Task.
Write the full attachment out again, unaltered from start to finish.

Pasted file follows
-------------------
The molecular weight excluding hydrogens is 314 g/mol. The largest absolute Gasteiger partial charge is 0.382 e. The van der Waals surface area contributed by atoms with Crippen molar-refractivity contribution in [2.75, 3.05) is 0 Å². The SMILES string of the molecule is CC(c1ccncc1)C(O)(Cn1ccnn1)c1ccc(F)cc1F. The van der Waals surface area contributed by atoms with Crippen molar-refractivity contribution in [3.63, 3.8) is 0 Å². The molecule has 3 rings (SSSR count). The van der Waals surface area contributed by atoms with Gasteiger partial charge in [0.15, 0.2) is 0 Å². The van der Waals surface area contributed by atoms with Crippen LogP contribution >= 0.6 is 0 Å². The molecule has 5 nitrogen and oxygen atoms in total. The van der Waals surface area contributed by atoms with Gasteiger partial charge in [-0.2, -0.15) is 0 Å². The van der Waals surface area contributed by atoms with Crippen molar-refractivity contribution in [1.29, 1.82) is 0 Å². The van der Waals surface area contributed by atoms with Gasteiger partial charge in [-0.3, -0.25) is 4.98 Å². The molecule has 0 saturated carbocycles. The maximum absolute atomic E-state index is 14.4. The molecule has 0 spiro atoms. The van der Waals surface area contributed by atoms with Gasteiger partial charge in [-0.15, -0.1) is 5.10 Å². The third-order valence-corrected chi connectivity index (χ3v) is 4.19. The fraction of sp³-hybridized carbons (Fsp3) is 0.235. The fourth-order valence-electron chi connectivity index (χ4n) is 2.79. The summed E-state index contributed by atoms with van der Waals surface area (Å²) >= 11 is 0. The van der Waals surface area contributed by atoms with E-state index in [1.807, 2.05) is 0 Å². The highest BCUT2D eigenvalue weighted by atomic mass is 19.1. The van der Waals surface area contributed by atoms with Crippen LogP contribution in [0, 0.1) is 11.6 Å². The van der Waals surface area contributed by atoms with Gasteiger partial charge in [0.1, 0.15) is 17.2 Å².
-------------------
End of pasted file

The molecular weight excluding hydrogens is 314 g/mol. The largest absolute Gasteiger partial charge is 0.382 e. The van der Waals surface area contributed by atoms with Crippen molar-refractivity contribution in [2.75, 3.05) is 0 Å². The SMILES string of the molecule is CC(c1ccncc1)C(O)(Cn1ccnn1)c1ccc(F)cc1F. The van der Waals surface area contributed by atoms with Crippen molar-refractivity contribution in [3.63, 3.8) is 0 Å². The molecule has 3 rings (SSSR count). The van der Waals surface area contributed by atoms with Gasteiger partial charge in [0.15, 0.2) is 0 Å². The van der Waals surface area contributed by atoms with Crippen LogP contribution >= 0.6 is 0 Å². The molecule has 5 nitrogen and oxygen atoms in total. The van der Waals surface area contributed by atoms with Gasteiger partial charge in [-0.2, -0.15) is 0 Å². The van der Waals surface area contributed by atoms with Crippen molar-refractivity contribution in [1.29, 1.82) is 0 Å². The van der Waals surface area contributed by atoms with Gasteiger partial charge in [-0.3, -0.25) is 4.98 Å². The molecule has 0 saturated carbocycles. The maximum absolute atomic E-state index is 14.4. The molecule has 0 spiro atoms. The van der Waals surface area contributed by atoms with Gasteiger partial charge in [-0.15, -0.1) is 5.10 Å². The third-order valence-corrected chi connectivity index (χ3v) is 4.19. The fraction of sp³-hybridized carbons (Fsp3) is 0.235. The fourth-order valence-electron chi connectivity index (χ4n) is 2.79. The summed E-state index contributed by atoms with van der Waals surface area (Å²) >= 11 is 0. The van der Waals surface area contributed by atoms with E-state index in [1.807, 2.05) is 0 Å². The highest BCUT2D eigenvalue weighted by atomic mass is 19.1. The van der Waals surface area contributed by atoms with Crippen LogP contribution in [0, 0.1) is 11.6 Å². The van der Waals surface area contributed by atoms with Gasteiger partial charge in [0.1, 0.15) is 17.2 Å².